According to the U.S. Census Bureau, the county has a total area of 1,351 km² (521 sq mi). 1,328 km² (513 sq mi) of it is land and 23 km² (9 sq mi) of it (1.67%) is water.

Adjacent Counties

Demographics

As of the census² of 2000, there were 109,091 people, 41,142 households, and 28,223 families residing in the county. The population density was 82/km² (213/sq mi). There were 43,959 housing units at an average density of 33/km² (86/sq mi). The racial makeup of the county was 91.27% White, 1.87% Black or African American, 0.48% Native American, 0.83% Asian, 0.04% Pacific Islander, 3.59% from other races, and 1.92% from two or more races. 7.09% of the population were Hispanic or Latino of any race. 17.5% were of French, 12.1% French Canadian, 10.5% Irish, 9.6% English, 8.0% Italian and 6.8% Polish ancestry according to Census 2000. 88.7% spoke English, 5.9% Spanish and 2.7% French as their first language.

There were 41,142 households out of which 33.50% had children under the age of 18 living with them, 52.30% were married couples living together, 11.90% had a female householder with no husband present, and 31.40% were non-families. 24.30% of all households were made up of individuals and 9.60% had someone living alone who was 65 years of age or older. The average household size was 2.56 and the average family size was 3.04.

In the county the population was spread out with 25.10% under the age of 18, 9.60% from 18 to 24, 30.30% from 25 to 44, 22.70% from 45 to 64, and 12.30% who were 65 years of age or older. The median age was 36 years. For every 100 females there were 97.30 males. For every 100 females age 18 and over, there were 94.00 males.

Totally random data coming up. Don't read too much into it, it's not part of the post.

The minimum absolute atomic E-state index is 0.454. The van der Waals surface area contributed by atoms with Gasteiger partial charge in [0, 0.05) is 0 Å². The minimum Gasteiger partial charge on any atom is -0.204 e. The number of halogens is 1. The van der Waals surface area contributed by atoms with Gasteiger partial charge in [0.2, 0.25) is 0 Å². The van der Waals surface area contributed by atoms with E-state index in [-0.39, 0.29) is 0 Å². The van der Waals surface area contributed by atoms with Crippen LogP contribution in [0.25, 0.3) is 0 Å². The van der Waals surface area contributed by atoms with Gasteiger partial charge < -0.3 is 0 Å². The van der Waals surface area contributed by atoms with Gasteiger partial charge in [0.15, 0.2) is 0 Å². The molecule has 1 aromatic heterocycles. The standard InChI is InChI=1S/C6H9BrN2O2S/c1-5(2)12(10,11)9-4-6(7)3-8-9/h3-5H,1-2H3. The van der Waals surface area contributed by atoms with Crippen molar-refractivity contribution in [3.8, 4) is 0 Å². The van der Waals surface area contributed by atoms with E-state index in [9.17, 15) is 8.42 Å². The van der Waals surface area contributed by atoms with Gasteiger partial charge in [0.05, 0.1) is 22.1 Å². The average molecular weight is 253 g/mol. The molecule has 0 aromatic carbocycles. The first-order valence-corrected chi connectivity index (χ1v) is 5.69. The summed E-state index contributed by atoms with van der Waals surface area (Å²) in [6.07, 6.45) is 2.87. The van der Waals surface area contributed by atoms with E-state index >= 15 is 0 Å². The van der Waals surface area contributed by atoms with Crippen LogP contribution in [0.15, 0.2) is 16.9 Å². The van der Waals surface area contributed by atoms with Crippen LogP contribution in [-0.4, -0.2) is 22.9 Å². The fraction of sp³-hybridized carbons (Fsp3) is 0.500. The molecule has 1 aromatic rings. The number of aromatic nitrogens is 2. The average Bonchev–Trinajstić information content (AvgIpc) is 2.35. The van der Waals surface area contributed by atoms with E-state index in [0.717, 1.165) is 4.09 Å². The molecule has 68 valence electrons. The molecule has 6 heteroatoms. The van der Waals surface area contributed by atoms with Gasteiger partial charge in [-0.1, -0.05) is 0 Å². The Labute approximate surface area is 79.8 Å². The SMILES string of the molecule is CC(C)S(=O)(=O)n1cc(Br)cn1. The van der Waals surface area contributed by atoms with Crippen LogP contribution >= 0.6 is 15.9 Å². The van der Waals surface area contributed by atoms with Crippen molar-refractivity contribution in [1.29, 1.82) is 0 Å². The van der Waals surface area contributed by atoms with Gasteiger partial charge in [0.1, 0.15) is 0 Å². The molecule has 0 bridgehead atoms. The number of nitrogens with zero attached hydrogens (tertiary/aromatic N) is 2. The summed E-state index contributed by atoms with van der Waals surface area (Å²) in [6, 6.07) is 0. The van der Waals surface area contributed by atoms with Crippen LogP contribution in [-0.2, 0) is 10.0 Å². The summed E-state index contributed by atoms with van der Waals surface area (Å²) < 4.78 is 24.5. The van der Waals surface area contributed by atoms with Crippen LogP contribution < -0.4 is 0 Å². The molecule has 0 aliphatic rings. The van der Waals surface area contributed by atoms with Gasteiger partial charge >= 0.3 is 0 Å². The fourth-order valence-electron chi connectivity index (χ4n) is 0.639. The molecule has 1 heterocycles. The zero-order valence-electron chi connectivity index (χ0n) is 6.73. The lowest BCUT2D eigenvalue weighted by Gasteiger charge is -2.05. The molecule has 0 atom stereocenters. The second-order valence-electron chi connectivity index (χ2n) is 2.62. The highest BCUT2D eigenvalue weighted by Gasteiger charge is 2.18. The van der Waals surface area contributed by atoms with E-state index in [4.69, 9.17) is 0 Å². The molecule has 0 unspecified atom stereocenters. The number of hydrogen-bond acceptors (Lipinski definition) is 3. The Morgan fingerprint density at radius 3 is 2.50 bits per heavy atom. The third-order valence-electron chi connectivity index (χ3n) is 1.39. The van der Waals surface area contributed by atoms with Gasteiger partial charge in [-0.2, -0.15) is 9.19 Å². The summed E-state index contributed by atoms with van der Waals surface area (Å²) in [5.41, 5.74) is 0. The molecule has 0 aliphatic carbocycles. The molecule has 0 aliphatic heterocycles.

The median income for a household in the county was $45,115, and the median income for a family was $52,490. Males had a median income of $38,319 versus $26,745 for females. The per capita income for the county was $20,443. About 5.70% of families and 8.50% of the population were below the poverty line, including 10.30% of those under age 18 and 7.10% of those age 65 or over.

Cities, towns, boroughs, and villages*

The Frog Bridge in the Willimantic section of Windham.

* Boroughs are incorporated portions of one or more towns with separate borough councils, zoning boards, and borough officials. Villages are named localities, but have no separate corporate existence from the towns they are in.

External link

Coordinates: 41°50′N 71°59′W / 41.83, -71.99


This page uses content from the English language Wikipedia. The original content was at Windham County, Connecticut. The list of authors can be seen in the page history. As with this Familypedia wiki, the content of Wikipedia is available under the Creative Commons License.
Facts about Windham County, ConnecticutRDF feed
County names Windham County, Connecticut  +
County of country United States  +
County of subdivision1 Connecticut  +
Short name Windham County  +

This article uses material from the "Windham County, Connecticut" article on the Genealogy wiki at Wikia and is licensed under the Creative Commons Attribution-Share Alike License.